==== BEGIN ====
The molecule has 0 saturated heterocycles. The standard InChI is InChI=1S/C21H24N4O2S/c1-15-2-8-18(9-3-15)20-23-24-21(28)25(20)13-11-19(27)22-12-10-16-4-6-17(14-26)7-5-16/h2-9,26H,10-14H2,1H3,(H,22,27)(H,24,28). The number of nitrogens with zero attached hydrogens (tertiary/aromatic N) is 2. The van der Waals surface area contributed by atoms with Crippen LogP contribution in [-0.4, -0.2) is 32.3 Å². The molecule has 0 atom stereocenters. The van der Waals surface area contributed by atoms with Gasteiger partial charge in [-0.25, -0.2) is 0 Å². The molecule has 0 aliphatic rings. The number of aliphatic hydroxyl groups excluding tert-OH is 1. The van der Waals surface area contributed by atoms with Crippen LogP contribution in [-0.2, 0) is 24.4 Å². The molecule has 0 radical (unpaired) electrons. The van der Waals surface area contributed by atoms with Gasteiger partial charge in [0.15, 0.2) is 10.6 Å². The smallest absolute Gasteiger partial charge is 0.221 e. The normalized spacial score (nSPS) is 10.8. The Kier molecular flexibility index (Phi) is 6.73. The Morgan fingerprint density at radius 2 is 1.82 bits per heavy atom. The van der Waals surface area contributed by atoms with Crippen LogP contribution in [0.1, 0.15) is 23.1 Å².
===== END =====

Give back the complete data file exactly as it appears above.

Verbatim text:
The molecule has 0 saturated heterocycles. The standard InChI is InChI=1S/C21H24N4O2S/c1-15-2-8-18(9-3-15)20-23-24-21(28)25(20)13-11-19(27)22-12-10-16-4-6-17(14-26)7-5-16/h2-9,26H,10-14H2,1H3,(H,22,27)(H,24,28). The number of nitrogens with zero attached hydrogens (tertiary/aromatic N) is 2. The van der Waals surface area contributed by atoms with Crippen LogP contribution in [-0.4, -0.2) is 32.3 Å². The molecule has 0 atom stereocenters. The van der Waals surface area contributed by atoms with Gasteiger partial charge in [-0.25, -0.2) is 0 Å². The molecule has 0 aliphatic rings. The number of aliphatic hydroxyl groups excluding tert-OH is 1. The van der Waals surface area contributed by atoms with Crippen LogP contribution in [-0.2, 0) is 24.4 Å². The molecule has 0 radical (unpaired) electrons. The van der Waals surface area contributed by atoms with Gasteiger partial charge in [0.15, 0.2) is 10.6 Å². The smallest absolute Gasteiger partial charge is 0.221 e. The normalized spacial score (nSPS) is 10.8. The Kier molecular flexibility index (Phi) is 6.73. The Morgan fingerprint density at radius 2 is 1.82 bits per heavy atom. The van der Waals surface area contributed by atoms with Crippen LogP contribution in [0.1, 0.15) is 23.1 Å².